I'm from the south, living in the south. We like our flavor! BBQ 'round here has a bit of a *punch*. No apologies; it does. NC area has one type of punch; SC another; Tenn has another, LA/MS yet another, and AL,FL, and GA are a bit of hybrid of all of the above. Some then describe this as "competition BBQ", that one or two bites making a statement. That's how we eat plate full after plate full.

Our regularly scheduled July 4th party will happen this year on the 7th. At midnight I'll wake up, stoke the fire and get those butts on fast. The ribs go on around 7am. Just like when I compete in MBN, the ribs will get a light saucing before I hand 'em over, and the pork will be presented sans sauce with multiple sauces on the side for the party-goers enjoyment; sauces labeled to suit their tastes... We have our custom competition sauce, then another sauce that we present in competition that is a Lexington style sauce, two or three variations of a KC sauce, and a rib sauce that we compete with that's fairly sweet, and other rib sauce that's VERY sweet. This year the party seems to be a bit on the smallish side; we're expecting 70 - 80 people. Boats are already gassed up....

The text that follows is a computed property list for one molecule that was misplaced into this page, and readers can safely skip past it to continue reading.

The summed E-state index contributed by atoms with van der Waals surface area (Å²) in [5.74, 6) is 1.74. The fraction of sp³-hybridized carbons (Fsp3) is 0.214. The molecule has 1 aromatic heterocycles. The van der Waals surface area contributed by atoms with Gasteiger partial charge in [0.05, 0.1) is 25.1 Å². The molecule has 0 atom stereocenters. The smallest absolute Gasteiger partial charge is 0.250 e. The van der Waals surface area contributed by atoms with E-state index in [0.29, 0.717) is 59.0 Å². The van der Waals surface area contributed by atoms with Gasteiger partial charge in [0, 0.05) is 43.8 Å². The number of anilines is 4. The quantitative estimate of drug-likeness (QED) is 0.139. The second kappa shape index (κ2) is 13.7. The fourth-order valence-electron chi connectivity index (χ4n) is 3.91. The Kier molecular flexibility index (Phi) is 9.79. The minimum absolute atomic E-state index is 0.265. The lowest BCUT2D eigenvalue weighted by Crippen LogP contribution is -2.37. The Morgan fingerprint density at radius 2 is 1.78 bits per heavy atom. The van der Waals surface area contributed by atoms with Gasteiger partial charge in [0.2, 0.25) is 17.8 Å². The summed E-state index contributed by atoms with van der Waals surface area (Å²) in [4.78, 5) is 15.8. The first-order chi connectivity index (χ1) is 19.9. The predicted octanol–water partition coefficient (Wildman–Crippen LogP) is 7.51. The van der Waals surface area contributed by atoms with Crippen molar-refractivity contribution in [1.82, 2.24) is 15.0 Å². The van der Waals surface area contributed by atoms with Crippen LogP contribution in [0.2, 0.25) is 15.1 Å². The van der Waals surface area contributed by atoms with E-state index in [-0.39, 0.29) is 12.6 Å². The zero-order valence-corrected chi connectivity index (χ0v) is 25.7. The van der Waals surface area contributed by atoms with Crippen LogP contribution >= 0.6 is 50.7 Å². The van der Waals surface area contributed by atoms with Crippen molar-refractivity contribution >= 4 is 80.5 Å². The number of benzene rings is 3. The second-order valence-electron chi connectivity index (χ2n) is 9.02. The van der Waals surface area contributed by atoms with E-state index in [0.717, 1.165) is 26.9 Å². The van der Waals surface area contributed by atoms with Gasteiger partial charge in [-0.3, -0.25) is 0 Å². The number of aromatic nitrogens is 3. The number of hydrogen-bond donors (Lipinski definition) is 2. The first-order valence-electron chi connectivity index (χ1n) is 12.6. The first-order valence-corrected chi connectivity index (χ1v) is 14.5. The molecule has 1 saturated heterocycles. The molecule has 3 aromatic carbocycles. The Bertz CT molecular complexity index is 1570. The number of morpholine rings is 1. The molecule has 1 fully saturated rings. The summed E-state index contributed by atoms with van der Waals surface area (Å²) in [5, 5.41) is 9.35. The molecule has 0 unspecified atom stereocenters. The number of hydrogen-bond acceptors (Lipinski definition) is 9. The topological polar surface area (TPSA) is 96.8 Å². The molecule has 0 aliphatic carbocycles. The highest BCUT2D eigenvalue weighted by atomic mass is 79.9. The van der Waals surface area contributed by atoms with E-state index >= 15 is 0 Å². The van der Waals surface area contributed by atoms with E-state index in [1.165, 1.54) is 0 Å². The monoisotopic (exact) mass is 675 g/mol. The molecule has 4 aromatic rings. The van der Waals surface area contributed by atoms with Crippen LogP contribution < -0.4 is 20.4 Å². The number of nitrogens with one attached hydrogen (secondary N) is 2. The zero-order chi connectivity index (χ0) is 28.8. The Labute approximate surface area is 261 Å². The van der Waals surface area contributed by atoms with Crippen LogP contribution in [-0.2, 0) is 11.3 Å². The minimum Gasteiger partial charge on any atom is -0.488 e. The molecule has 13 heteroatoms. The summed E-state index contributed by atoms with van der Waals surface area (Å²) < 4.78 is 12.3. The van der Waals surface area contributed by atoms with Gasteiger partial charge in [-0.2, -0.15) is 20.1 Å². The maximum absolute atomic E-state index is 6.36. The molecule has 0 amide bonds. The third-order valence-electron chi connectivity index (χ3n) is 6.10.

Bigdog
06-25-2012, 08:01 AM
The KCBS comp meats that I have tasted tend to be much sweeter, except brisket. I'm with Jeff on this one. My home stuff is much more savory and spicy hot which would not be judged too well by those who can't take the heat.

Lake Dogs
06-25-2012, 08:45 AM
What most are describing isn't necessarily competition cooking as much as it is cooking to please the masses vs. cooking to please your personal tastes.